July 16, 2010
Ironing Out The Causes Of Wrinkles
Physicists find clues to the origin and evolution of wrinkles in thin sheets
As a sign of aging or in a suit, wrinkles are almost never welcome, but two papers in the current issue of Physical Review Letters offer some perspective on what determines their size and shape in soft materials.
In a related paper, Douglas Holmes and Alfred Crosby, also at the University of Massachusetts, Amherst quantify the transition from soft wrinkles to sharper folds. Similar to lifting a tissue from a box, they pull up an elastic sheet floating in water, and image the sheet as first wrinkles, and then folds, appear. They show that folds, like the edges of a neatly made bed, strain the sheet and smooth out the wrinkles.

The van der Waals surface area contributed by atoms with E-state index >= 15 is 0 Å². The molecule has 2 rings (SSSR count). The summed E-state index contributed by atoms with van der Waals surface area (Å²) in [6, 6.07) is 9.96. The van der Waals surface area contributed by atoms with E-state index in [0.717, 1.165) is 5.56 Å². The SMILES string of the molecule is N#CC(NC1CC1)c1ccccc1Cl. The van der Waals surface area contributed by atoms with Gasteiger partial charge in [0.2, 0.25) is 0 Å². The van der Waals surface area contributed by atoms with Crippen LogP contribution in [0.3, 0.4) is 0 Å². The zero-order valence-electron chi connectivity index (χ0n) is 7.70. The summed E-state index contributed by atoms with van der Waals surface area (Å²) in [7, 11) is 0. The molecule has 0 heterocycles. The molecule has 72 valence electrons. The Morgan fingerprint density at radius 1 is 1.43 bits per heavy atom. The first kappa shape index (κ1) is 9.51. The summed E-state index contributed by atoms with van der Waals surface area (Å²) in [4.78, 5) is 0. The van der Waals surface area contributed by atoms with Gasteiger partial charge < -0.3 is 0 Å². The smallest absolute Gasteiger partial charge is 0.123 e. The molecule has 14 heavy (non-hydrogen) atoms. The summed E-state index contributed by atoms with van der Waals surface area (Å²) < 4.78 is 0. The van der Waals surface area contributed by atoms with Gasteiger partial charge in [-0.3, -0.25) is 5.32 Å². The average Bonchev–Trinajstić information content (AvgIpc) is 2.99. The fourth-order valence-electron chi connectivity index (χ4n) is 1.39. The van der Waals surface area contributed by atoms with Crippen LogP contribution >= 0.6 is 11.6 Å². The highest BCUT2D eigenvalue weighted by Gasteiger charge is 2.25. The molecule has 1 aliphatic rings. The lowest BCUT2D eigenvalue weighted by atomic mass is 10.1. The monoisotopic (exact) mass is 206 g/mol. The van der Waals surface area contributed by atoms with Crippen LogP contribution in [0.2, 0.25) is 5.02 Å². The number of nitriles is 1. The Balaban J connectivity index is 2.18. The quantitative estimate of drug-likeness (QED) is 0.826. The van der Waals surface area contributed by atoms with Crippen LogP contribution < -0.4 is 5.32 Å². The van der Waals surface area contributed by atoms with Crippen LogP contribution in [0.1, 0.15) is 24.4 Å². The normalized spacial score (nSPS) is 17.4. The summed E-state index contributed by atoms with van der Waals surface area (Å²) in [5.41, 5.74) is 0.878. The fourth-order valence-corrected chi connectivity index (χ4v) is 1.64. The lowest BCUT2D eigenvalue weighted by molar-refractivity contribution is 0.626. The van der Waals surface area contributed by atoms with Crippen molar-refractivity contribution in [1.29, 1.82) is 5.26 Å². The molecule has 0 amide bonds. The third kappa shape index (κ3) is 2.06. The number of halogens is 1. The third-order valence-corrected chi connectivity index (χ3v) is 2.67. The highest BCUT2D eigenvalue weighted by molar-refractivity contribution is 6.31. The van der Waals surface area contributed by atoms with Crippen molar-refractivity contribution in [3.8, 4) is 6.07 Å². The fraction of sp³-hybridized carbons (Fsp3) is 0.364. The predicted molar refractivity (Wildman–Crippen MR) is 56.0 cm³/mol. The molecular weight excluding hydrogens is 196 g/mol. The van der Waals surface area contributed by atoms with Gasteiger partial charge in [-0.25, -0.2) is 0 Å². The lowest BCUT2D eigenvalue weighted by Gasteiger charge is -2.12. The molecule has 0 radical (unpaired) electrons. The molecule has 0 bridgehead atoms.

The experiments offer complimentary insights into how defects, such as an edge or a fold, influence the presence of wrinkles and could prove helpful in understanding the formation of wrinkles in biological tissue.
Image Caption: This thin plastic sheet is floating on liquid wrinkles under stress. Physicists hope experiments such as these will help develop new models to explain how other materials wrinkle. Credit: Jiangshui Huang, Benny Davidovitch, Christian D. Santangelo, Thomas P. Russell, and Narayanan Menon, University of Massachusetts, Amherst
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